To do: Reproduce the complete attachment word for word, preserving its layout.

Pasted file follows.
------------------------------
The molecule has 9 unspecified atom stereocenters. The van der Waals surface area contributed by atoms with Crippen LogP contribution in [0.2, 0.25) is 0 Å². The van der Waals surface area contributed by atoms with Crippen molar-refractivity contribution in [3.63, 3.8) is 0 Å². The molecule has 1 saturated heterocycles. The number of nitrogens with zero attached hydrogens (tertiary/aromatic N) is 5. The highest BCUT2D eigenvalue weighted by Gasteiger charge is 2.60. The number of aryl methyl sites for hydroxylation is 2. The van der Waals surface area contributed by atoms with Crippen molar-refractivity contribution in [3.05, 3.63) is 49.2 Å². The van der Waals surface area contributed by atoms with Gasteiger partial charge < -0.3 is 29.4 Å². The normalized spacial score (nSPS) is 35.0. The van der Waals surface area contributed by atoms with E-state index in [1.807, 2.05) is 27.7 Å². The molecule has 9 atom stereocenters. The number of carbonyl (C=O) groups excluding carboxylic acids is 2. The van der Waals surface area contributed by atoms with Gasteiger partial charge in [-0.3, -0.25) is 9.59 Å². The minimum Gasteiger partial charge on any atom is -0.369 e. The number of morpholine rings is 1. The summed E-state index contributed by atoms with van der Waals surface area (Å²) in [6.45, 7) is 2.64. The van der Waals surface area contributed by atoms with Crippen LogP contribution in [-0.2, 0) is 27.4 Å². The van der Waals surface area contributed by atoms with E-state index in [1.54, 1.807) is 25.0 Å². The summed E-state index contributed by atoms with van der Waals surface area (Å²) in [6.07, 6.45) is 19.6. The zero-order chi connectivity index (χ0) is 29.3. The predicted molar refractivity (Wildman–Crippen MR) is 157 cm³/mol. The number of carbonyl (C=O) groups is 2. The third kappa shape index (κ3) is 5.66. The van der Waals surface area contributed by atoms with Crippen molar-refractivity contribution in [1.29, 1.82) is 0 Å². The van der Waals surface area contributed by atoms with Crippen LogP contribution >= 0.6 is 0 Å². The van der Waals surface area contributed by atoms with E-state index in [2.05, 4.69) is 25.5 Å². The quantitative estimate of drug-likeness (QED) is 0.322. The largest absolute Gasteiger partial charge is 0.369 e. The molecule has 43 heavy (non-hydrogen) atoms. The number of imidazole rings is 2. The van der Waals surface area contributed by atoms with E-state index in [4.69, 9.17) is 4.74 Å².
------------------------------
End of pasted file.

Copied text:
The molecule has 9 unspecified atom stereocenters. The van der Waals surface area contributed by atoms with Crippen LogP contribution in [0.2, 0.25) is 0 Å². The van der Waals surface area contributed by atoms with Crippen molar-refractivity contribution in [3.63, 3.8) is 0 Å². The molecule has 1 saturated heterocycles. The number of nitrogens with zero attached hydrogens (tertiary/aromatic N) is 5. The highest BCUT2D eigenvalue weighted by Gasteiger charge is 2.60. The number of aryl methyl sites for hydroxylation is 2. The van der Waals surface area contributed by atoms with Crippen molar-refractivity contribution in [3.05, 3.63) is 49.2 Å². The van der Waals surface area contributed by atoms with Gasteiger partial charge < -0.3 is 29.4 Å². The normalized spacial score (nSPS) is 35.0. The van der Waals surface area contributed by atoms with E-state index in [1.807, 2.05) is 27.7 Å². The molecule has 9 atom stereocenters. The number of carbonyl (C=O) groups excluding carboxylic acids is 2. The van der Waals surface area contributed by atoms with Gasteiger partial charge in [-0.3, -0.25) is 9.59 Å². The minimum Gasteiger partial charge on any atom is -0.369 e. The number of morpholine rings is 1. The summed E-state index contributed by atoms with van der Waals surface area (Å²) in [6.45, 7) is 2.64. The van der Waals surface area contributed by atoms with Crippen LogP contribution in [-0.2, 0) is 27.4 Å². The van der Waals surface area contributed by atoms with E-state index in [1.54, 1.807) is 25.0 Å². The summed E-state index contributed by atoms with van der Waals surface area (Å²) in [6.07, 6.45) is 19.6. The zero-order chi connectivity index (χ0) is 29.3. The predicted molar refractivity (Wildman–Crippen MR) is 157 cm³/mol. The number of carbonyl (C=O) groups is 2. The third kappa shape index (κ3) is 5.66. The van der Waals surface area contributed by atoms with Crippen molar-refractivity contribution in [1.29, 1.82) is 0 Å². The van der Waals surface area contributed by atoms with Crippen LogP contribution >= 0.6 is 0 Å². The van der Waals surface area contributed by atoms with E-state index in [2.05, 4.69) is 25.5 Å². The quantitative estimate of drug-likeness (QED) is 0.322. The largest absolute Gasteiger partial charge is 0.369 e. The molecule has 43 heavy (non-hydrogen) atoms. The number of imidazole rings is 2. The van der Waals surface area contributed by atoms with E-state index in [4.69, 9.17) is 4.74 Å².